New Water Pollution Fines Criticised As “Hot Air”
The government’s newly announced plans to increase the amount that water suppliers can be fined in civil court cases for pollution incidents may appear at first glance like a positive move in the right direction, rising from £250,000 to £250 million, it seems that it may not go far enough, with some critics describing the decision as nothing but “hot air”.
A Guardian investigation has revealed that the Environment Agency hasn’t levied any financial penalties against utility companies for water pollution incidents since the regulator was afforded the powers to be able to do so 12 years ago.
This month (October), environment secretary Ranil Jayawardena announced that the cap on variable monetary penalties (VMPs) would be increased 1,000-fold. These VMPs were brought in back in 2010 to allow the Environment Agency to levy fines for serious incidents without having to pursue time-consuming and expensive criminal court proceedings.
Thus far, the agency hasn’t levied a single VMP… yet Mr Jayawardena believes that these bigger penalties will serve as a “greater deterrent and push water companies to do more and faster when it comes to investing in infrastructure and improving the quality of our water”. He went on to add that “the polluter must pay”.
Ash Smith, founder of Windrush Against Sewage Pollution, criticised the announcement, saying that it was “more hot air” from a government that could stop pollution from being profitable “very easily”, one that “simply refuses to do so and [which] passed an Environment Act that allows illegal pollution to continue”.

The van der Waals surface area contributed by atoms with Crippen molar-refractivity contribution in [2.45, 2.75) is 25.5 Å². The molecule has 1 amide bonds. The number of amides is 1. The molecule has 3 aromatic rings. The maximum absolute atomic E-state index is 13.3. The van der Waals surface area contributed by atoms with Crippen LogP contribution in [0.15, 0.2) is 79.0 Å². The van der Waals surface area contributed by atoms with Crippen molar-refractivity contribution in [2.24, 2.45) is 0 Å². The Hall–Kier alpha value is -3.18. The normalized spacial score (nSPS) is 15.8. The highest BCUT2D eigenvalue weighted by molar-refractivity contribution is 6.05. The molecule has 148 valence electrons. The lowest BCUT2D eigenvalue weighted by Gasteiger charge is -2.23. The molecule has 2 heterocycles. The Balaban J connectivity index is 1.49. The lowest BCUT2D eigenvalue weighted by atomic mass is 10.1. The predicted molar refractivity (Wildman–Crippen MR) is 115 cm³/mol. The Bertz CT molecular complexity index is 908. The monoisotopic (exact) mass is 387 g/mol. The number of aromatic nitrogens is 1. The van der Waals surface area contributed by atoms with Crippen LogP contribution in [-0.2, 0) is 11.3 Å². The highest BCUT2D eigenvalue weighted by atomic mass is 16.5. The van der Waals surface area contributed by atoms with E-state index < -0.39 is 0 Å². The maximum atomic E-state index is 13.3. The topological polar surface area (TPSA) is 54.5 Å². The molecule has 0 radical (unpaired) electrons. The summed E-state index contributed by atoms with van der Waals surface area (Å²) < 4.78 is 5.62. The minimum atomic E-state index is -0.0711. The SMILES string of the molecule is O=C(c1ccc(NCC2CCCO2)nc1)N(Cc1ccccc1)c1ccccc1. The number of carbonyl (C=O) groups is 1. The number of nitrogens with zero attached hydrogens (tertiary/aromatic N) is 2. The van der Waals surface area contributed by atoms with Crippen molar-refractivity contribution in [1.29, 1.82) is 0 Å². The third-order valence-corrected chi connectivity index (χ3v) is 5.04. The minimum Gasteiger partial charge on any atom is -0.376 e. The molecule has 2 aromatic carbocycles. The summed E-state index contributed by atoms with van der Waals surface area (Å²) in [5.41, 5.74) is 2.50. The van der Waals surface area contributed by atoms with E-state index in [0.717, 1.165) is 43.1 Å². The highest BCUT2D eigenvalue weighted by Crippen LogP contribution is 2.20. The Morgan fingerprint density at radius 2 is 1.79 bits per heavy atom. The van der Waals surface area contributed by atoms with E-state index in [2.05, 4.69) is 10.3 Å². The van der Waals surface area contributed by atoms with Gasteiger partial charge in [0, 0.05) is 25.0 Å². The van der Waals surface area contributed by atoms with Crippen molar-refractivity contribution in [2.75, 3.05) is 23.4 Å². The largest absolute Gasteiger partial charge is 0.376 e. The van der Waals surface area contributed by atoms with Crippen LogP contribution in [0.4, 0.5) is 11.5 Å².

It certainly does seem to be the case that the Environment Agency is not currently in the best position to back up the announcement, with deep budget cuts having a serious impact on its environmental protection activities.
Lack of funding has meant that the regulator has been forced to scale back its water quality monitoring programme, with 93 per cent of prosecutions downgraded for pollution over four years.
Recent research from the Environmental Audit Committee revealed that just 14 per cent of rivers in England are currently classified as having good ecological status.
The government is also not on track to ensure that all rivers in the country achieve good status by 2027, a requirement under the Water Framework Directive (which has now been transposed into UK law).
Assessing the health of the water environment involves carrying out water flow, habitat and biological quality tests. Failing to meet just one of these tests means the entire body of water fails to achieve good ecological status.
Sir James Bevan, chief executive of the Environment Agency, explained that water quality in rivers across England is “flatlining”, because the water industry and agricultural sector – the two biggest polluters – are not currently taking sufficient action to protect and enhance the natural environment.
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